Covid shadow, avian flu fallout: Rising feed costs may hike chicken, egg prices

For the poultry industry, the last one-and-a-half years have been nothing short of catastrophic.

First, it was Covid, when prices of poultry products collapsed on misconceived fears linking their consumption to the virus’ transmission. This was in February-March 2020, even before the pandemic’s first wave and the nationwide lockdown that followed.

Then came the avian influenza outbreak of January-February 2021, which hit sales just when consumption was recovering. And after that crisis passed, the second Covid wave struck and forced state-level lockdowns during April-June 2021.

But now, when recovery seems finally underway, the industry is confronting a new crisis — an abnormal spike in feed prices. Since March, prices of feed for egg-laying birds have doubled from about Rs 21 to Rs 43 per kg. These have gone up even more, from Rs 29 to Rs 50 per kg, for feed given to broiler birds raised for chicken meat.

With chicken feed costing almost as much as premium branded atta, the economics of poultry growers has taken a toss. “We are cutting down on sales and supply of new chicks to our growers. At current input costs, raising birds is a totally loss-making proposition,” says Dr Shrilankeshwar Waghole, general manager of the Satara-based Bhairavnath Poultry Farms Pvt. Ltd, which sells around 6 lakh broiler birds per month.

“January-February was bad. The bird flu scare brought down realisations to Rs 56-57 per kg, as against production costs of Rs 75-77. In March, realisations improved to Rs 90/kg and, with costs at Rs 75, things were looking up. But the second wave of Covid spoiled our party and realisations fell to Rs 81/kg in April and Rs 70 in May,” he says.

What has flummoxed Waghole, though, is the continuous increase in feed prices through the second wave and beyond. As broiler feed prices rose, the average broiler production costs went up from Rs 75/kg in March to Rs 83 in April, Rs 92 in May and Rs 95-96 in June-July. To make up for the losses in April-May, Waghole’s farm raised its average sale price to Rs 88/kg in June and Rs 110 in July.

“We have reached a point where increasing prices is no longer possible, especially with the Shravan month (July 23-August 22) when many people don’t consume chicken and eggs. And feed costs aren’t showing any signs of softening,” he says.

Waghole’s company is a poultry integrator that supplies day-old chicks with feed and medicines to farmers. They rear the chicks weighing 35-40 gm into 2-2.5 kg birds over 40-45 days. The farmers are paid a fixed rearing charge of Rs 5.40/kg by the integrators, who take back and sell the market-ready birds.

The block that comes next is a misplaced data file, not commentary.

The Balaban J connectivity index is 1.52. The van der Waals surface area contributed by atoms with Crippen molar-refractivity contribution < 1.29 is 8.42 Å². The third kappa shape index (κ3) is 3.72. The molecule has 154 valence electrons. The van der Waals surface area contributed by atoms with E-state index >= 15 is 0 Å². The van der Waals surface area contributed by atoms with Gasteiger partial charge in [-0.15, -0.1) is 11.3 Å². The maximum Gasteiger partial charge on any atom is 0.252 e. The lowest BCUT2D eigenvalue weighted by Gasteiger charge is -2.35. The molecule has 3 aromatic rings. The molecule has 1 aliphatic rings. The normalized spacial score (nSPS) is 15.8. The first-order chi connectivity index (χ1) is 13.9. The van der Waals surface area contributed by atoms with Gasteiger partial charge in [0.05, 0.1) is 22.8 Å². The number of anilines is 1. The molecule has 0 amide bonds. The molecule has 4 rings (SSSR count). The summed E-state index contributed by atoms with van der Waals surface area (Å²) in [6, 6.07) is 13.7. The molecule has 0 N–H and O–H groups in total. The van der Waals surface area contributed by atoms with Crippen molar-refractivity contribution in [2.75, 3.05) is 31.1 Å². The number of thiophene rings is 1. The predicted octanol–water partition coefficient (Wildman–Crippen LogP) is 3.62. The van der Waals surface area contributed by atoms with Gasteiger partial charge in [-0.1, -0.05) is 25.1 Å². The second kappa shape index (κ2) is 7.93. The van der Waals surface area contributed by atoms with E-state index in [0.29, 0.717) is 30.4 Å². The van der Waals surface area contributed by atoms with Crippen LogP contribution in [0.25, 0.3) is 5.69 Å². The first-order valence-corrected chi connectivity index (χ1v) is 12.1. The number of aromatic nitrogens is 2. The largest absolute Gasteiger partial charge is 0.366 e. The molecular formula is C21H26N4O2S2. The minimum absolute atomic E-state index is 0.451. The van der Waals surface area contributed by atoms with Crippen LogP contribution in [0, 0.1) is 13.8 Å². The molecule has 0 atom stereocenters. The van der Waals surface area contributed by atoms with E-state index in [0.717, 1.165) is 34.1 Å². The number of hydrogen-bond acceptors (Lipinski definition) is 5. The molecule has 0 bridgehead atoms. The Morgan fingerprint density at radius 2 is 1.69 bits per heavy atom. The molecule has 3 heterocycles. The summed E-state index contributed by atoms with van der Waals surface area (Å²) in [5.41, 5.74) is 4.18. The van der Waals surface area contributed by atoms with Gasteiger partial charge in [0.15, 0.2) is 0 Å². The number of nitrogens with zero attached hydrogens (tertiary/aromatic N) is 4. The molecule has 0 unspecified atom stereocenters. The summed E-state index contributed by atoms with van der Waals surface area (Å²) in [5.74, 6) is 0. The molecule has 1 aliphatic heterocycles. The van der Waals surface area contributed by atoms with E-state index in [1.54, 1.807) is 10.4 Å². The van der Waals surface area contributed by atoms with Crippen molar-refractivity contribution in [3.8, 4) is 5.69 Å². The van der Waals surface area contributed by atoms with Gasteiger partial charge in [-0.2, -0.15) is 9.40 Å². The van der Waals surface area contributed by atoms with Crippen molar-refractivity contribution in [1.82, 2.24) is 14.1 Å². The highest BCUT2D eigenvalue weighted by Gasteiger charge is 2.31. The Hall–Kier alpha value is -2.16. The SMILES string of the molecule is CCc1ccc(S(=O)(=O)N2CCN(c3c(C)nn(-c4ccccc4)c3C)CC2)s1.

Bhairavnath Poultry Farms alone deals with around 500 such farmers, mostly in Maharashtra’s Satara and Pune districts. Among them is Ravi Babar from Kikali village in Satara’s Wai taluka. The 33–year-old grows sugarcane on his entire six-acre holding and maintains a 6,000-bird poultry farm. He has been associated with Bhairavnath Poultry Farms for the past 10 years, and does 5-6 cycles of rearing — each of 40-45 days plus 20 days of cleaning and rest — every year for revenues of Rs 3.5-4 lakh.

“Apart from the money (farmers only have to bear labour, electricity and other incidental expenses), the droppings of the birds are excellent fertiliser for my cane crop,” he says. But Babar stands to lose on both counts if Waghole reduces or even stops placement of day-old chicks with him.

The main driver of rising feed costs has been soyabean. The de-oiled cake (DOC) obtained from it after extraction of oil is the main source of protein in chicken feed. Layer feed typically contains 15% DOC, 80% maize (for carbohydrate) and 5% vitamins, minerals, etc. The DOC content is more in broiler feed (30%), with maize (65%) and vitamins/minerals (5%) accounting for the balance.

Ex-factory (soyabean processing plant) prices of DOC have risen from an average of Rs 35.50/kg in January to Rs 39.80 in February, Rs 45.20 in March, Rs 62.50 in April, Rs 65 in May, Rs 68 in June and Rs 97 in July. On Monday, DOC traded at an all-time-high of Rs 107/kg.

While the unprecedented surge is partly attributable to international prices — the most-active soyabean futures contract at the Chicago Board of Trade exchange has soared over 55% in the last one year — Waghole is convinced it has more to do with speculation.

Even the Soyabean Processors Association of India (SOPA) has blamed the recent price spike on excessive speculative trades at the National Commodity and Derivatives Exchange (NCDEX). On July 26, the Indore-based SOPA wrote to the NCDEX: “The soya processing and even the aqua culture/ poultry industry, which uses the end product i.e. soyabean meal, is suffering badly because of the excessive speculation,” it said.

Earlier, the All-India Poultry Breeders and Farmers Association had called for a complete ban on soyabean futures, besides demanding import of 20 lakh tonnes of DOC. Poultry birds, unlike ruminants such as cows, buffaloes and goats, cannot easily digest DOC from groundnut, cottonseed or mustard.

The landed price of imported soyabean DOC would work to only Rs 40 per kg. But unlike the domestically manufactured DOC/meal, it contains genetically modified soyabean. “In any case, it is too late. By the time the imports arrive, our own soyabean will be ready for harvest. We hope that prices will soften when the new crop starts coming to the market from September,” says Waghole.

And without soyabean prices softening, there are no hopes of chicken and eggs turning more affordable either.

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